From there, Taryn chose to run the Marine Corps Marathon in Washington D.C., as she found that it represented freedom, and the price paid for it. She also knew from other races and her experience, that the cause would often connect the runner with the name of a real person, and the runner would get to run with that person in mind, or present. It was an incredibly personal touch, and one Taryn thought could be easily duplicated. With that in mind, Ked and Michelle and a woman from Refuge traveled to D.C. to cheer her on, watch her run, and see the sacrifice in the form of sweat and sore legs being made for the women of Refuge. She raised over $5000 in total, not to mention the number of people she was able to invite into awareness and community with Refuge for Women.
“God took my little bit of crumbs that I was bringing and multiplied it to this large meal,” Taryn recounted with amazement. “Out of the depths of my despair, this evil thing that had happened to me, God made good out of it.”
Yet, this race was only the beginning. This one idea catapulted Taryn to help Refuge go on to organize and run a number of other races, and partner with others everywhere from their local community to Vegas and beyond.
It’s been a number of years since Refuge has pushed this initiative, but with spring in bloom and the pandemic coming to a close, it seems that there would be no better time than now to revisit this idea––Running for a Reason––to encourage people to run for something outside of themselves, and to partner with their community in those efforts.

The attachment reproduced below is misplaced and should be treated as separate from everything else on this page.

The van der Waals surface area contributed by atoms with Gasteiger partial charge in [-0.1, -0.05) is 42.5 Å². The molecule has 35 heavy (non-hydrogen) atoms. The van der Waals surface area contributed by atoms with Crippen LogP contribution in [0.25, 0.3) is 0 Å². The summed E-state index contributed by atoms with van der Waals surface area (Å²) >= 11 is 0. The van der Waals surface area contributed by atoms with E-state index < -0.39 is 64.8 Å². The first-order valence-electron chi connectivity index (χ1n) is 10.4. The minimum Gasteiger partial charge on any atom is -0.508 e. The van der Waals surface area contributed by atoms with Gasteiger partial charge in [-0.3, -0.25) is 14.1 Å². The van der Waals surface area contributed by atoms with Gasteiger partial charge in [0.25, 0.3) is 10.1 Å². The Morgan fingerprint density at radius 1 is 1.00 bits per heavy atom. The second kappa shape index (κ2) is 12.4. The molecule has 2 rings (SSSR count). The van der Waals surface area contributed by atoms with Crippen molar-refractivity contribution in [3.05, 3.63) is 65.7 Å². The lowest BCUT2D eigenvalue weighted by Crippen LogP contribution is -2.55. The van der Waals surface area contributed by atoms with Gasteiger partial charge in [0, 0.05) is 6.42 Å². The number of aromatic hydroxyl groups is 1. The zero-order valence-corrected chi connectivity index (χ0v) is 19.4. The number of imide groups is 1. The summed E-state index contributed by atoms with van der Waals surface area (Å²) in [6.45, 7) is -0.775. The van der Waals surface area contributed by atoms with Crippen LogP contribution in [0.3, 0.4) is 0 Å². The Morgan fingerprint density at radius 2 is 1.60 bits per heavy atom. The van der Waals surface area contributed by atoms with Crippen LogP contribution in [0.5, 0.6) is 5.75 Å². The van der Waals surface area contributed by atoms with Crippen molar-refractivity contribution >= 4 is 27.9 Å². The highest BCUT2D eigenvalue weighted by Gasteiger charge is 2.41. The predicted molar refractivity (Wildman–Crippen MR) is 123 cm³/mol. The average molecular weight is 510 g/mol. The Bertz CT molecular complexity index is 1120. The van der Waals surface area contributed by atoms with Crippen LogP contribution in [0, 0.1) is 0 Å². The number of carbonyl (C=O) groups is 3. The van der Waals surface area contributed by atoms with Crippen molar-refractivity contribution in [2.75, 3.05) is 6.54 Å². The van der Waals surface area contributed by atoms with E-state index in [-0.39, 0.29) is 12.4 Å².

“If everybody just gets into their own space and world––especially if they do a local race––then they can raise awareness in their communities,” Taryn explained the motive behind their plan to partner with those running their own local races, to give individuals the freedom to raise awareness and funds within their own schedule and community. She emphasized that this is not an effort limited to running professionals, but for those who see the ache of this crisis and are willing to use the body and time they have––regardless of the pace or distance.
“God used my love for running, my broken heart for the women, and the pain in my life. I needed something to put my focus and energy on, because I was drowning in my own sorrow. Running did that for me, and linked all these things together,” she recounted with conviction. “This was my assignment in His Kingdom. It’s the goodness of God that he takes even your hobbies and your passions, and thrusts them all together. It’s beautiful.”